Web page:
Fewer than 20 countries still allow in law the direct recruitment of 16 year-olds by their Armed Forces. We in the United Kingdom are among them. We are the only major military power, the only country in Europe, and the only member of NATO to do this. Two-thirds of states worldwide now recruit only adults from the age of 18 into their Armed Forces, and this is becoming the global norm.
Among those to have challenged our existing system are that UN Committee on the Rights of the Child, the Commons Defence Committee, the Joint Committee on Human Rights, the Office of the Children’s Commissioner for the four jurisdictions of the UK and the Equality and Human Rights Commission. Major British children’s organisations and human rights groups have called on the Armed Forces to recruit adults only, as indeed have a significant number of MPs across the political spectrum, many faith groups and indeed, veterans. The public seem to agree with this. Answering an open question in a 2014 Ipsos MORI poll about what recruitment age should be, 77% of those who expressed a view said that it should be 18 or above; only 14% thought it should be 16.
Overall, some 2,000 16 and 17 year-olds per year are recruited by the armed services, of whom some 80% join the Army. Of course, 16 year-olds are minors. We have had an impressive cross-party record of international leadership in the international fora establishing the rights of children and the responsibility of Governments and others towards those in our armed services. We are rightly outspoken critics of the use and abuse of child soldiers in conflicts across the world. There are far too many horrifying and deeply disturbing examples of this. It is therefore essential that, if our criticisms are to carry weight, and are not to be dismissed as hypocrisy, we establish transparently the highest standards of care in the recruitment and deployment of our own youngsters.
This is particularly important when we recognise that many of the recruits come from our most socially deprived communities and that there is a heavy emphasis on recruiting for the infantry. The infantry inevitably has disproportionately high casualty and death rates. Sadly, it has been calculated that soldiers recruited at 16 who completed their training were twice as likely to be killed when serving in Afghanistan as those who enlisted at 18 or more. It would be most helpful if the Minister could say something about the MoD’s experience and consequential policy changes in the preparation of minors for active service.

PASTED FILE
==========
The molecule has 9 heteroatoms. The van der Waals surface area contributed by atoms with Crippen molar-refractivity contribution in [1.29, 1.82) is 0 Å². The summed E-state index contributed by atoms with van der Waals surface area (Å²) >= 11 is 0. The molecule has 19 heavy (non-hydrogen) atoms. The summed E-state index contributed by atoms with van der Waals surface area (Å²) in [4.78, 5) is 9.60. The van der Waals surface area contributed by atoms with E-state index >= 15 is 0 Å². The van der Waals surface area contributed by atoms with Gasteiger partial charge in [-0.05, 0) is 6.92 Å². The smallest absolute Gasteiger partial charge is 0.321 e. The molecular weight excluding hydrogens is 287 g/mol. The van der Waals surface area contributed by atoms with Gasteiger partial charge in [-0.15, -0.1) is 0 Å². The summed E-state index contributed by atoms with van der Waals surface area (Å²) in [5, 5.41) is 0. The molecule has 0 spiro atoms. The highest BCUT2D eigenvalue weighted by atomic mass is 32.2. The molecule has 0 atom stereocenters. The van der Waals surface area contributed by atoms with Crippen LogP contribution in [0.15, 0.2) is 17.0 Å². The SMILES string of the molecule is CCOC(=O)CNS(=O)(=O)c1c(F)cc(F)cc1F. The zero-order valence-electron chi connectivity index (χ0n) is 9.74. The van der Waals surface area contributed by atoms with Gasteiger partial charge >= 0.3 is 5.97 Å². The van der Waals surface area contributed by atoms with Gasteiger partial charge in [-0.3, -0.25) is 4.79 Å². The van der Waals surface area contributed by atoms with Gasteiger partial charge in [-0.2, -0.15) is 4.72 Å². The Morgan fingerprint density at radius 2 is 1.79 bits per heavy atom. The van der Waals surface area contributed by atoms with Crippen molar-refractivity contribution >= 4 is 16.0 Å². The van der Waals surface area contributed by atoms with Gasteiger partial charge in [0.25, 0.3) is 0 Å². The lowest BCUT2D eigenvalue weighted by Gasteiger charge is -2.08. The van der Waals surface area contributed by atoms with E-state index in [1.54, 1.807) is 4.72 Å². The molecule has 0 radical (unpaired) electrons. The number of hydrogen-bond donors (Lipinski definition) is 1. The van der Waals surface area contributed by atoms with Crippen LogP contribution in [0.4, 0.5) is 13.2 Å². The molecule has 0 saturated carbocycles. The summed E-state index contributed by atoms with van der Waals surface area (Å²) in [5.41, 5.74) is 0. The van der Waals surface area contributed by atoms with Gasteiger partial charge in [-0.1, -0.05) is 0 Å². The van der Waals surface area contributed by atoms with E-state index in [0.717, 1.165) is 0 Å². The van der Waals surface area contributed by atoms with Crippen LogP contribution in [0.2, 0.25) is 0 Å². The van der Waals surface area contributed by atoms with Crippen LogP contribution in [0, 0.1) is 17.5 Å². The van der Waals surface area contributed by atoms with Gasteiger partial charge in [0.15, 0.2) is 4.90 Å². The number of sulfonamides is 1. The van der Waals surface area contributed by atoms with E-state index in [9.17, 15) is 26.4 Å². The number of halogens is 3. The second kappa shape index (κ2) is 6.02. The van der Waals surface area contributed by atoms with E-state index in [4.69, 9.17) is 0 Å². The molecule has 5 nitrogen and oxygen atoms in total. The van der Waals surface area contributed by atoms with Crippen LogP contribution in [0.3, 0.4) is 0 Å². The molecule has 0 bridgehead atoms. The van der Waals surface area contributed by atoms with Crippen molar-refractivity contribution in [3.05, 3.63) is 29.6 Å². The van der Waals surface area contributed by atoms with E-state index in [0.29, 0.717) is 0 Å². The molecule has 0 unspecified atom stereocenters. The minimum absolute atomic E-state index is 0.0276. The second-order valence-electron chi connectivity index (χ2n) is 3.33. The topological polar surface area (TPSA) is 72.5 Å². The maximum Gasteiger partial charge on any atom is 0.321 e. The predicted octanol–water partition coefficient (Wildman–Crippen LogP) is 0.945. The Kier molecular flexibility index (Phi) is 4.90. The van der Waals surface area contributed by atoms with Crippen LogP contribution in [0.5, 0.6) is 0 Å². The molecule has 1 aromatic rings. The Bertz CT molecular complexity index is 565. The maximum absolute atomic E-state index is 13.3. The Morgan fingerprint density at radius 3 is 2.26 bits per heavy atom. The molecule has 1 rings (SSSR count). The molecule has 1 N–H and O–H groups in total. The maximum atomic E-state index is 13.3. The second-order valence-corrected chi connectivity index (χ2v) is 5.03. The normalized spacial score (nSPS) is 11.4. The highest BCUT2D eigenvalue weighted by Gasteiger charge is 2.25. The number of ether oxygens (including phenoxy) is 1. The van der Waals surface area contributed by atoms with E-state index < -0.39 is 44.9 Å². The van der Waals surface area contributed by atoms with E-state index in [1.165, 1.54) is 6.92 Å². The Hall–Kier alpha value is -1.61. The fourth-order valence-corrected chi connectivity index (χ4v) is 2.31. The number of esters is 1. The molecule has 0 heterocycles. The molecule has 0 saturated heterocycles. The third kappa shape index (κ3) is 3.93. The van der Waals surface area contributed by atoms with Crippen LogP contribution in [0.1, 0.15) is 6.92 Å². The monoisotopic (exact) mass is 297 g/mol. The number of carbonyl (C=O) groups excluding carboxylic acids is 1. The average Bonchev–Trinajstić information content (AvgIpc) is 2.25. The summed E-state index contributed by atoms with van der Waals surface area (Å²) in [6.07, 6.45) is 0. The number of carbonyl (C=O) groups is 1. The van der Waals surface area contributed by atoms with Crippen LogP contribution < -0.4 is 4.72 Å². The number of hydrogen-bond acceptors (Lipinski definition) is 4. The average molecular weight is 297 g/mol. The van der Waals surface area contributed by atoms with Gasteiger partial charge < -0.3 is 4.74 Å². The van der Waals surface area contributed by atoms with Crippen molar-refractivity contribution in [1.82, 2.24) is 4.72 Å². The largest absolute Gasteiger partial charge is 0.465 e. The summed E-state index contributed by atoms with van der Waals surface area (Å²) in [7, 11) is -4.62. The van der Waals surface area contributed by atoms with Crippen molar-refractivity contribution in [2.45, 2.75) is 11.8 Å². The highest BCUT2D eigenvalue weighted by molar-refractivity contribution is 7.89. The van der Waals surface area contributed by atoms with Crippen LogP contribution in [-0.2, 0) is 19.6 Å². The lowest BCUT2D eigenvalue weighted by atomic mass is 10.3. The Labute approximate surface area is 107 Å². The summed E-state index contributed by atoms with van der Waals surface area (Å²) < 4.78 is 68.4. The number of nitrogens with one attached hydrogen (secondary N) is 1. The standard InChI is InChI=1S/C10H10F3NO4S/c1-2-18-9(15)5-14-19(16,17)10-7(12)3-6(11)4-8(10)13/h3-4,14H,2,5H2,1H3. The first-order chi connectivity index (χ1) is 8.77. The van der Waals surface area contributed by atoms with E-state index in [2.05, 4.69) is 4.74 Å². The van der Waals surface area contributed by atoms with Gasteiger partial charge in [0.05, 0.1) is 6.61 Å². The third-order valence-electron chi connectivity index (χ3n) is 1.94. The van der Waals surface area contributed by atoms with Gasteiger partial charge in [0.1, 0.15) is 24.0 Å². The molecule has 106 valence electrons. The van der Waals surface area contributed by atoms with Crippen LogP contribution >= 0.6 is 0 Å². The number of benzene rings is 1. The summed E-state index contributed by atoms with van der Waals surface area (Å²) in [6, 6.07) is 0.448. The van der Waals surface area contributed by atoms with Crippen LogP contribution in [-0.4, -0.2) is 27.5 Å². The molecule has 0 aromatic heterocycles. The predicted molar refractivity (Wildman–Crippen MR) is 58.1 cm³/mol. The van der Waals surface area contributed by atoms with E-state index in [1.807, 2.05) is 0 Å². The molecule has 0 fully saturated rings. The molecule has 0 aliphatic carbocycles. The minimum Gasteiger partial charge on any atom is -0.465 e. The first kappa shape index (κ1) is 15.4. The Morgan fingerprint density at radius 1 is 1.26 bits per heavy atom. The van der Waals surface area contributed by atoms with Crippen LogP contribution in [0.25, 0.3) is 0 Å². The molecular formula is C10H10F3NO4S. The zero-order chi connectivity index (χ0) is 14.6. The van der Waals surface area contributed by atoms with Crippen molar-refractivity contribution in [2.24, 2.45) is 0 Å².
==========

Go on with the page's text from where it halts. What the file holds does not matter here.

It is sometimes said that the military environment provides young people with structure and a feeling of worth. I do not dismiss that argument and therefore I am not an absolutist in this sphere; I am simply concerned that we have the best possible procedures and conduct, and that we face the realities. I recall that, when I was—we still had that role then—the Minister responsible for the Royal Navy, I was tremendously impressed by some of the things that I saw. In particular, I was really quite moved by the Royal Marines and the work that they were doing, taking youngsters from very socially disadvantaged backgrounds and turning them into fine musicians; certainly, the Royal Marines Band produces excellent music of the highest standard. Perhaps this is not known by everybody when seeing the parades and the rest. If noble Lords have the opportunity to go and hear the band putting on a classical music orchestral concert, which it usually does at its own base, it is a very impressive experience indeed.
However, there is too much evidence that recruitment at this age can aggravate the effects of an adverse childhood, which is often typical of the youngest intakes. Young children from disadvantaged backgrounds are more likely than others to enlist before they turn 18. They are more likely to join the infantry, where exposure to the trauma of warfare is greatest, and more likely to struggle when they leave the forces. For example—I think all of us will be worried about this —there is too much evidence in this group of heavy drinking, self-harm, other mental health problems such as post-traumatic stress, and, of course, homelessness.
Although the MoD disputes it—my correspondence with the Minister is relevant here—those concerned about this issue frequently raise their perception that minimum standards of educational provision still do not apply to Armed Forces trainees, since they are, in effect, exempt from the provisions of the Education and Skills Act, which mandates the new duty to participate in education until the age of 18. The Army’s 16-year-old recruits are enrolled into short, sub-GCSE courses in three subjects, as well as a public services apprenticeship, which consists of basic soldier training and is not primarily designed to support career progression outside the Army. The Army takes great pride in the range of apprenticeship courses it says it provides, but we have to scrutinise this very carefully to see whether it is keeping pace with what is happening outside.
The Department for Education’s recommended minimum standard of education for the entire 16 to 19 age group is the achievement of good passes in core GCSEs, which it seems is not always as available as it should be within the Army. Two in five of the youngest infantry recruits will have left the Army within four years—most of them in training. Having joined the Army straight from school and been offered only very basic qualifications in the Army, these early service leavers are left at a disadvantage when looking for another job or trying to re-enter education. This group is particularly prone to unemployment and mental health problems. Those who stay in the Army are less likely to be promoted through the ranks than soldiers who enlist as adults.